Linntown teacher grows student interest in hydroponic gardening – Sunbury Daily Item

LEWISBURG — Gardening isn’t unusual to the students in Erin Rittle’s class at Linntown Intermediate School, but the hydroponic farm stand she set up this year inside her classroom sure was.

Rittle entered a contest online and was gifted a $500 vertical…….

npressfetimg-16933.png

LEWISBURG — Gardening isn’t unusual to the students in Erin Rittle’s class at Linntown Intermediate School, but the hydroponic farm stand she set up this year inside her classroom sure was.

Rittle entered a contest online and was gifted a $500 vertical garden from Seeds of Success Therapy Group and Lettuce Grow.

The contest judges thought well of Rittle’s entry that explained how she would assign specific tasks to students who would track the growth of plants on the stand. She also expressed a belief that the stand and resulting class project would help engage students with special needs and behavioral needs.

Rittle wanted students to learn how to incorporate healthy options in their diets along with lessons both in food sustainability and self-sustainability.

“The whole thing behind this was to create fun,” Rittle said. “When students have a say or a hand or a part in what they’re doing, they’re more likely to get excited about it.”

The 24-plant hydroponic stand is about 4 feet in height. Starter seedlings come in pods that are inserted into the stand. It’s self-watering and self-fertilizing. Rittle turned to Linntown’s PSA, which purchased grow lights at about $350.

Linntown is a school in the Lewisburg Area School District.

Students refill the basin, test the pH levels and provide nutrients weekly. They’re all assigned an individual plant to track as it grows.

Addison Smith, 9, put two fingers beneath a red hibiscus flower, pulling at it ever so slightly for a better look, to show the plant assigned to her. To the flower’s immediate right is another, purple, growing from the same plant.

“I thought it was unusual that mine had two different colors,” Smith said.

Tristan Roupp, 10, has a marigold that’s bloomed, too. Sullivan Tiede, 10, must wait much longer for the alpine strawberry plant to bear fruit, perhaps about four months. It’s begun to flower but has a ways to go.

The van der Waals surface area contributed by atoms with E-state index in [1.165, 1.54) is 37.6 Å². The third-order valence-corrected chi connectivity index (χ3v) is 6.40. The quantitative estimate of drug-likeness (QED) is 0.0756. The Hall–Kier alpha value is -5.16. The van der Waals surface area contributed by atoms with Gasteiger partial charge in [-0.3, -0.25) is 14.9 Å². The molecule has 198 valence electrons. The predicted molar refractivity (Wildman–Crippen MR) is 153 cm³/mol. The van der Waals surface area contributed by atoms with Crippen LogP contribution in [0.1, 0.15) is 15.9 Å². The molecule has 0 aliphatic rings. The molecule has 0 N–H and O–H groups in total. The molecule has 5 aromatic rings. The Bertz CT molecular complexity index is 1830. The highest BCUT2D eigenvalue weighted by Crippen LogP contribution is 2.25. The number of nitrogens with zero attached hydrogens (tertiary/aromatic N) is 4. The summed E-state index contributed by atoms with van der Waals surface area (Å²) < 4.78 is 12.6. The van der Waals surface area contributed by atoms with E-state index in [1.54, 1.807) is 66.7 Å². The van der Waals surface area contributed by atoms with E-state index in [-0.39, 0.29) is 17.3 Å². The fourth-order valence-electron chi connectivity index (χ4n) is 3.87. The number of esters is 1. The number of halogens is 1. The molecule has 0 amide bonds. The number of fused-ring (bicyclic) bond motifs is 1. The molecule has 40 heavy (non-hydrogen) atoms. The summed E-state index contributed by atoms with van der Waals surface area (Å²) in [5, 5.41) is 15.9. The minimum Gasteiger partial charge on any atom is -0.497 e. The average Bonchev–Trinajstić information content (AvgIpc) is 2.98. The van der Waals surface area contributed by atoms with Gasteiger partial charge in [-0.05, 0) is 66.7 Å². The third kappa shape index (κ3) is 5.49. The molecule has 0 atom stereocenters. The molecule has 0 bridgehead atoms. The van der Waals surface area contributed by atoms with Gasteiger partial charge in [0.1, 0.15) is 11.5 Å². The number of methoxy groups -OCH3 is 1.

They didn’t have to wait long for the stand’s lettuce to cultivate. It was harvested in under a month and was the main ingredient for the class’s lettuce party. Students brought in a variety of other vegetables and toppings and together they ate salad.

“It was all fresh and everything. It was delicious,” Roupp said.

The party allowed the students to explore the tastes of vegetables they’ve never tried or give another chance to those they don’t like. The tofu one student brought in proved a surprising hit, she said. It encouraged many to request salad at home.

“You wouldn’t believe how excited fourth-graders would be to eat salad,” Rittle said.

There are green beans, kale, bok choy, sugar snap peas and more growing from the stand now. Rittle and Principal Eric Wetzel spoke of potentially broadening the effort, perhaps with another stand or even raised garden beds installed in a courtyard at the school.

Other teachers are excited about the hydroponic garden as are students beyond Rittle’s own class.

“They’re almost jealous, like, ‘I want to do that.’ My kids, they’re pretty proud that they’re the ones to have it,” Rittle said.

Class Acts is a weekly feature highlighting students, teachers, programs and projects at Valley school districts. Email suggestions for future stories to [email protected]

Source: https://www.dailyitem.com/news/linntown-teacher-grows-student-interest-in-hydroponic-gardening/article_b876398e-4657-11ec-add6-13ce2ef13eae.html

Leave a Reply

Your email address will not be published. Required fields are marked *